PHOTO BY ALEX WOODWARD
Three people were arrested outside U.S. Sen. Bill Cassidy's Metairie office during a sit-in urging Cassidy to vote against the Senate's health bill.
As part of a national demonstration urging Senators to vote against a repeal of the Affordable Care Act, three people were arrested July 6 while inside the Causeway Boulevard building that houses U.S. Sen. Bill Cassidy's Metairie office.
Roughly 20 demonstrators demanding Cassidy vote against the Better Care Reconciliation Act joined a nationwide "sit-in" at Senate offices across the U.S., a multi-pronged effort coordinated by Democratic Socialists of America chapters as well as Democracy Spring, Our Revolution, #AllOfUs, Progressive Democrats of America, Ultraviolet, The People's Consortium, ResistHere.org and The Working Families Party. The national Sit-In to #StopTrumpcare
also calls for single-payer health care through a Medicare For All platform.
The organizations also called for Senators to protect Medicaid, which likely faces a chopping block if the bill passes. More than 436,000 people in Louisiana have qualified for Medicaid coverage following the state's 2016 expansion of the health program.
One year after Gov. John Bel Edwards approved Medicaid’s expansion in Louisiana, Edwards and state health officials also are urging the Senate to keep the program. Mayor Mitch Landrieu said Medicaid’s expansion in the state is “essential to protecting the health and wellbeing of Louisiana’s working families.” In a letter last month to Cassidy and U.S. Sen. John Neely Kennedy, Edwards said he has "very serious concerns" about the bill, which Edwards says "effectively eliminates" the state's Medicaid expansion program, "resulting in hundreds of thousands of Louisianans losing lifesaving access to primary and diagnostic care."
More than 207,000 children in Louisiana have severe disabilities or special health needs, and nearly 60 percent rely wholly or partially on Medicaid to supplement their care. According to a recent Democratic staff report
from the U.S. House of Representatives Committee on Oversight and Government Reform, the U.S. Senate’s plan to gradually slash Medicaid funding will have “particularly harmful and lasting effects” on those children in Louisiana, “despite the fact that these children have done absolutely nothing to warrant such treatment.”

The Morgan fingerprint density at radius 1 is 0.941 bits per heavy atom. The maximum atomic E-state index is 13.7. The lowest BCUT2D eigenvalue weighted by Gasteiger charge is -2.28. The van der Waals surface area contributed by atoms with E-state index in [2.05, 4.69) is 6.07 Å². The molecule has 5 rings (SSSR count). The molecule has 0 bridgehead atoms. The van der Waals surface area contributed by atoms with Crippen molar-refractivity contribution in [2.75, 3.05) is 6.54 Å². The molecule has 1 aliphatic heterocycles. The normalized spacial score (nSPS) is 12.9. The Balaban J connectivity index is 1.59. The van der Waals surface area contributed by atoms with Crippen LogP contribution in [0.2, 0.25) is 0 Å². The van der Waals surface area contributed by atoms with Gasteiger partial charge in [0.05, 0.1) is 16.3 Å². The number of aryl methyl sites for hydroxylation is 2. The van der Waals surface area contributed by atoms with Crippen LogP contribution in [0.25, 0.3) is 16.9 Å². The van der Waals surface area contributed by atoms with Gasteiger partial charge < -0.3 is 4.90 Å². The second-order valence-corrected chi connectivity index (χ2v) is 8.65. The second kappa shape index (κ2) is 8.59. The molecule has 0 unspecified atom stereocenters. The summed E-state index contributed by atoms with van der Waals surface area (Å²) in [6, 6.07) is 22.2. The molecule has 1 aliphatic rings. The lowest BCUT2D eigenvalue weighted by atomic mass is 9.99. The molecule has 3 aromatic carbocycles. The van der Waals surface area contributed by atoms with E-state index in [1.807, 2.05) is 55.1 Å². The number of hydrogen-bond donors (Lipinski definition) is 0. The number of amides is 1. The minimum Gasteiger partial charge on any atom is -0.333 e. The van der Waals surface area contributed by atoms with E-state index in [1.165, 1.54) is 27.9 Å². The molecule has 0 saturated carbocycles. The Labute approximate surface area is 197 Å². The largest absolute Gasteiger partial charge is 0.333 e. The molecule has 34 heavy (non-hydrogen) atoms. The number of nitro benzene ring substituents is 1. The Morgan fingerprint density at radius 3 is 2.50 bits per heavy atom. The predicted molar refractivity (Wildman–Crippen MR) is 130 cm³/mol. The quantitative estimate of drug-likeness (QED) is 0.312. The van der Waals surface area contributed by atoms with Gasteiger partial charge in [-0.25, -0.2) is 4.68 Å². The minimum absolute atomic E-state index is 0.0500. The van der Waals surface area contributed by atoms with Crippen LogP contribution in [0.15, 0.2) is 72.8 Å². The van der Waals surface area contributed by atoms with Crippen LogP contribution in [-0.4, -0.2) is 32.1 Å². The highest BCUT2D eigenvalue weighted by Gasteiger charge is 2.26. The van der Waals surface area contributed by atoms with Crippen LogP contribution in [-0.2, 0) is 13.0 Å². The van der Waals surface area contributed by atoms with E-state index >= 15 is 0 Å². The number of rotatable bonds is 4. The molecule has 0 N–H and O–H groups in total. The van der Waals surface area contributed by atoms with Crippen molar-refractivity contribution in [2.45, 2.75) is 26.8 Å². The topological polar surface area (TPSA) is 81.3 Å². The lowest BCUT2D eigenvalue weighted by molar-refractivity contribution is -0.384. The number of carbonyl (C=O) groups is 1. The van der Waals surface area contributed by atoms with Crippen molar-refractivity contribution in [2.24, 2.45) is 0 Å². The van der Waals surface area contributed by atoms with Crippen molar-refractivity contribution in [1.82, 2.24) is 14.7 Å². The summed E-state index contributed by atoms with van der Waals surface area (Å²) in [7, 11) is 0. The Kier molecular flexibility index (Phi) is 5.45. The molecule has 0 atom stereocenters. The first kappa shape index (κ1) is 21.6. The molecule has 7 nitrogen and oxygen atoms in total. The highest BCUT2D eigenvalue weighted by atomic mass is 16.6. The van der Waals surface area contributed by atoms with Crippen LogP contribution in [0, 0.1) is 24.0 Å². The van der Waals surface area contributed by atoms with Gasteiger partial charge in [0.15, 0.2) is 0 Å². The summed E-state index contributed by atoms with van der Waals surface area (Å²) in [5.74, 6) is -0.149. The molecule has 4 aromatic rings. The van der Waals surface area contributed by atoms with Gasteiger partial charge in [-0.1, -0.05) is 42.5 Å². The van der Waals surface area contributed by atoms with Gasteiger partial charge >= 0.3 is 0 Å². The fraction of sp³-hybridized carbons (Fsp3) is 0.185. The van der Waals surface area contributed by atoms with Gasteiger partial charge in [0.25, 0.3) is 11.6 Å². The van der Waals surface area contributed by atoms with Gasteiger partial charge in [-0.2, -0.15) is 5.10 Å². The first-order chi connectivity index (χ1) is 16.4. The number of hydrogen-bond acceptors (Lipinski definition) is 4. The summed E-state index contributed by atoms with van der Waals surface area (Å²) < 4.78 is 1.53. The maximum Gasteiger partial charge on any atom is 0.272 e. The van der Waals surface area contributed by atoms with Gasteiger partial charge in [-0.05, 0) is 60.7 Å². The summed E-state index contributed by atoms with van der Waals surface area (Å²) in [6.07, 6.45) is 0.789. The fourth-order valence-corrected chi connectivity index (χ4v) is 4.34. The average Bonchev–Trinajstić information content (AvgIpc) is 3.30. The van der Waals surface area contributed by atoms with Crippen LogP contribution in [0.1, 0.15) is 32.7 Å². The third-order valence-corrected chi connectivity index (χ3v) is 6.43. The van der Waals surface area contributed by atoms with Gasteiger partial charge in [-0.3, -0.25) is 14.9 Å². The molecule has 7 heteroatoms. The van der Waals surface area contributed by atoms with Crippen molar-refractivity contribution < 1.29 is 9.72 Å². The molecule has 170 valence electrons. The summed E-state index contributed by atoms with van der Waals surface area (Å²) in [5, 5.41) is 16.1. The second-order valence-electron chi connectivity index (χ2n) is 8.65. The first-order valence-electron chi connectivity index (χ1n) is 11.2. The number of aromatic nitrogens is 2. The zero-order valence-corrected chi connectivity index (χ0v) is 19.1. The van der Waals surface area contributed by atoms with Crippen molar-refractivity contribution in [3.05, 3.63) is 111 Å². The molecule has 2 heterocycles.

A recent report from the Congressional Budget Office estimates the Senate bill would increase the number of uninsured people in the U.S. by 22 million while reducing the federal deficit by $321 billion from 2017-2026 — mostly by cutting spending on Medicaid, which would decline in 2026 by 26 percent compared to projections based on current law. Medicaid would lose more than $770 billion by 2026.
After demonstrators arrived in the building's lobby, property managers and Jefferson Parish Sheriff's Office (JPSO) officers warned they would be arrested if they remained on the property.
About 30 minutes later, JPSO officers arrested three people — Mark D'Arensbourg, Laura Welter, and Haley Saucier.
JPSO deputies booked them for criminal trespassing for "remaining in place after being forbidden," a misdemeanor that can carry up to six months in jail and a maximum fine of $500.
Moments before JPSO prepared to put her in plastic hand ties, Saucier explained she suffers from a polysaccharide immune deficiency, which she calls an "extremely rare, extremely complicated and extremely expensive" condition previously covered through her father's insurance under ACA rules expanding coverage to children up to age 26. She now is covered through Medicaid under Aetna, which Saucier says will likely drop her from coverage because of costly treatment. Saucier says treatment without insurance tops $40,000 a month.
"I don't want to get arrested — I want to be able to live with dignity," she said. "I'm not doing this for fun ... I wouldn't be putting myself in this position if it wasn't life or death ... I'm acting out of desperation and trying to stay alive."